Shouldn’t My Hard Work Result in a Decent Job?

110610-jt-daleDear J.T. & Dale: Since I fulfilled my academic dream (got a degree in anthropology and studied in Kenya), I’ve done archaeology work, been a mural painter and was an intern for an arts organization. The internship turned out to be a flop, though I loved the other interns and the project we worked on. I felt so used. In this current economic time when volunteering for your dream position is a new fad, I’ve been doing it all my adult life. I’m 29 and, geez, I need to be able to support myself and my son. Is it crazy for me to think all my hard work of studying, networking and volunteering should result in some sort of decent job? — Emma

Dale: No, not crazy. Studying, networking and volunteering can result in a decent job … if, you study for, network in or volunteer with people and organizations who offer decent jobs (or know people who do). While you follow your passion, you must keep asking yourself the key question, “Where does this passion intersect the economy?”

J.T.: I suggest to you, Emma, a free e-book I wrote you can download at the homepage of my career website, — it’s “The 10 NEW Commandments: Secrets to Success in an Uncertain Economy.” It’s this commandment that you brought to mind: “SAVE or MAKE money…that’s it.” Right now, companies only hire talent who can save them enough or make them enough to justify the salary.

Dale: I picture you, Emma, shaking your head, thinking, “But you just don’t understand — I’m talking about art.” We do understand. Really. But if you want to get paid, you must find where art intersects money. If you can write successful grant proposals, you’ve found an intersection. If you can sell art supplies, you’ve found another. If you can paint window signs instead of murals, there’s one more. If you find a brilliant young jewelry designer and offer to be her sales rep to stores, you’ve got an entrepreneurial one.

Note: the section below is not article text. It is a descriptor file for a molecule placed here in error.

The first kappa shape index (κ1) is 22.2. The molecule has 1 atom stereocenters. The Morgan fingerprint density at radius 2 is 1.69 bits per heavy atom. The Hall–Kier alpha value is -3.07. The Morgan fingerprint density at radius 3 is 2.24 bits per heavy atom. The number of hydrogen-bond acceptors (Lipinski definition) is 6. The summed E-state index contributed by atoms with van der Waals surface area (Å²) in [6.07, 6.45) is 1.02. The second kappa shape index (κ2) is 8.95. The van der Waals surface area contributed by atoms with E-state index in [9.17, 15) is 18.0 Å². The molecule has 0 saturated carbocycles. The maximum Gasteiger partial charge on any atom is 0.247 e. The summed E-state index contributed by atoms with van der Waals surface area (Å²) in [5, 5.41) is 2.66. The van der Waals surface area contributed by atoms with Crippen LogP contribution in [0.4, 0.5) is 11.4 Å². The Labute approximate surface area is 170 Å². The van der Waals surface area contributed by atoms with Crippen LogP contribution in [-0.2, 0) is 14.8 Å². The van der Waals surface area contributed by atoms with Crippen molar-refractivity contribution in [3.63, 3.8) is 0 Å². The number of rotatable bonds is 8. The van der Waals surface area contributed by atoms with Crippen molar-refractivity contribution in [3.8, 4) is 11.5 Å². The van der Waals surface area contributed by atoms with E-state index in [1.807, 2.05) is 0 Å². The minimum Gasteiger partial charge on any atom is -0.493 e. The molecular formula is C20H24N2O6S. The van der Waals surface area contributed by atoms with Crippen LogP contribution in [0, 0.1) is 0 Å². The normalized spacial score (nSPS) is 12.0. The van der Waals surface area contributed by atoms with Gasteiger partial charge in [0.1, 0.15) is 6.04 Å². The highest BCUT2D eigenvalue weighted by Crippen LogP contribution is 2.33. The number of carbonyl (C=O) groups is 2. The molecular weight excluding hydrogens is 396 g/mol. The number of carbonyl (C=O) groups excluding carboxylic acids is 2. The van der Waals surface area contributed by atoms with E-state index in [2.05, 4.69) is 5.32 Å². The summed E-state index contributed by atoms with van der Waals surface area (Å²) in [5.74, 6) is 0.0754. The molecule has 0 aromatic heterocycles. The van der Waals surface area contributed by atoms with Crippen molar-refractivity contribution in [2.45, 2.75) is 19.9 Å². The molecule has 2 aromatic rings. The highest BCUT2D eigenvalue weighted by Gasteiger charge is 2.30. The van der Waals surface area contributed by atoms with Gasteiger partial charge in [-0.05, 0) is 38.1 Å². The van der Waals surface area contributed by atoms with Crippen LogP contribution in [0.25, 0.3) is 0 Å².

J.T.: Ask, “What would employers pay good money for right now?” and you’ll find yourself tapping into the law of supply and demand.

Dale: You’ll soon be supplying a good job that’s in demand instead of hoping someone will supply a nice salary for jobs that good people will do for free.

Jeanine “J.T.” Tanner O’Donnell is a professional development specialist and the founder of the consulting firm,, and of the blog, Dale Dauten resolves employment and other business disputes as a mediator with Please visit them at, where you can send questions via e-mail, or write to them in care of King Features Syndicate, 300 W. 57th St, 15th Floor, New York, NY 10019.

© 2010 by King Features Syndicate, Inc.

One Response

  1. jeremy Says:

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